How we’re helping Burundian refugee children access their rights in Tanzania

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Reading Time: 4 minutes

3 children smiling

We are currently witnessing the largest and most rapid escalation ever in the number of people being forced from their homes due to conflict, drought, environmental or natural disasters, and other crises in countries around the world.

Today, there are more than 65 million forcibly displaced people around the world – among them are nearly 21.3 million refugees, and over half of them are children. And while the word “refugee” might immediately prompt you to think of Syrian families fleeing the horror of civil war, the truth is that Syria is only one of numerous refugee crises happening right now.

Many of the other crises are not always featured on the evening news, with the Burundian refugee crisis being one such example.

Since April 2015, over 140,000 Burundians have fled into neighboring Tanzania after political and civil unrest erupted in their country. 60% of these refugees are children, who have witnessed extreme acts of violence, and loss of family members.

Children and adults in refugee camp

Located in Northwest Tanzania, Nyarugusu is one of the world’s largest refugee camps

Plan International is committed to assisting refugees around the world, and we are currently working in 3 refugee camps across Northwest Tanzania – Nyarugusu, Nduta and Mtendeli – to help those affected by conflict and crisis.

In these camps, child protection is our top priority, and we’re providing children with vital support that will enable them to access their rights and enjoy a brighter future.

Creating safe spaces where kids can be kids

Child-friendly space

One of numerous child-friendly spaces in Tanzania

Every child has the right to play, learn and laugh. After all, being a kid is all about using your imagination and perceiving the world as a wonderful place filled with endless possibility! Giving refugee children hope and helping them dream of a happy future is the primary purpose of Plan International’s child-friendly spaces.

These spaces, which are often painted in bright colours and decorated with inspiring imagery, enable children to play games, get creative, tell stories, foster crucial social skills, and most importantly, enjoy a safe haven where they can forget the troubles of the outside world and just be kids.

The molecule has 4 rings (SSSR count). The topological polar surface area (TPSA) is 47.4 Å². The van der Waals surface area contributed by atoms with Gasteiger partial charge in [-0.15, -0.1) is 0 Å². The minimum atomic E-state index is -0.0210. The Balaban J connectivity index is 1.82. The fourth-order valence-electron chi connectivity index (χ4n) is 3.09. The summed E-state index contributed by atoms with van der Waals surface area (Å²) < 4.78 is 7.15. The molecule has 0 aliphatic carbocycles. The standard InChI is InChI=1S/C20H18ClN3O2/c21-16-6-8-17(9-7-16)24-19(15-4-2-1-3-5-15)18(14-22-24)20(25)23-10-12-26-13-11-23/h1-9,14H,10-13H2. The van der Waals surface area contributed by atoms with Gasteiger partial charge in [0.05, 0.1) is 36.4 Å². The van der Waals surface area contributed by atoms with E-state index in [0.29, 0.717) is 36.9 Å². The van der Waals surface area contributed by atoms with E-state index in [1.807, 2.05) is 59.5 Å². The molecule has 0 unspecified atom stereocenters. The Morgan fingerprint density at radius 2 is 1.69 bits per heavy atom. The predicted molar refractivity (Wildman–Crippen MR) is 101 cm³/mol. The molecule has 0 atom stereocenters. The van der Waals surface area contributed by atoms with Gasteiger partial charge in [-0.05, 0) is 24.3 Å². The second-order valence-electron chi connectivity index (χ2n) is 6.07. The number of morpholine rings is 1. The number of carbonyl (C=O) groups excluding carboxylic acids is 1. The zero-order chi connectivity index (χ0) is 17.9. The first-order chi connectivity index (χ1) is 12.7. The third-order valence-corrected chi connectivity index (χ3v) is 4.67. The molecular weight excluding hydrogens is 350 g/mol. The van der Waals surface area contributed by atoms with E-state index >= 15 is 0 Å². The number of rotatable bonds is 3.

In addition to receiving psychosocial support at Plan International’s child-friendly spaces, children who have been separated from their parents are recorded, and we are currently finding emergency foster families for these children while also making every effort to locate children’s parents and reunite them with families where possible.

Today, there are over 13,000 children benefitting from our child-friendly spaces in the Nygarugusu, Nduta and Mtendeli refugee camps.

girls and boys playing, and hula hooping

SEE ALSO: Child-friendly spaces help refugee children be children

Overcoming the barriers to girls’ education

For Burundian refugees in Tanzania, the obstacles to education are many. For example, in the Nduta camp, a single textbook may be shared by up to 20 students, classroom infrastructure is crumbling, and many have limited access to lighting in the camps – making it difficult to study at night.

For girls, other things get in the way of them accessing their right to an education. For instance, there is only 1 toilet for every 340 students, meaning girls cannot use the bathroom in a secure, private setting, forcing many to drop out simply to avoid abuse and embarrassment.

To tackle this issue, Plan International is working to distribute dignity kits to girls in Nduta, after seeing success from implementing the same programming in Nyarugusu.

Girls in line to receive their dignity kits

Girls in line to receive dignity kits that enable them to manage their menstrual cycle in the refugee camp without the risk of being shamed.

In Nyarugusu, Plan International gave 1,000 girls dignity kits filled with basic hygiene items such as soap bars, bath towels, toilet paper, underwear, pads, nail clippers and a torch. In addition, we raised awareness among girls and mothers about personal hygiene during their menstrual cycle, and how to use items such as sanitary pads – as many had never used them before.

Coupled with our ongoing work to improve access to clean water and sanitation in Tanzania’s refugee camps, dignity kits provide girls with an option for managing their periods during learning hours, promoting their continued participation in school.

SEE ALSO: How toilets play a role in gender equality

Create a brighter future for Burundian refugee children

2 boys laughing and smiling

Thousands of Burundian refugee children are caught up in a conflict they don’t understand, but it shouldn’t rob them of hope for a brighter future.

If you believe, like we do, that ALL children deserve every opportunity to reach their full potential, then join us and support our work with refugees with a donation.

Your donation will ensure that children caught up in the global refugee crisis are given the tools, resources and skills to survive and heal, and ultimately thrive!

Help refugees worldwide!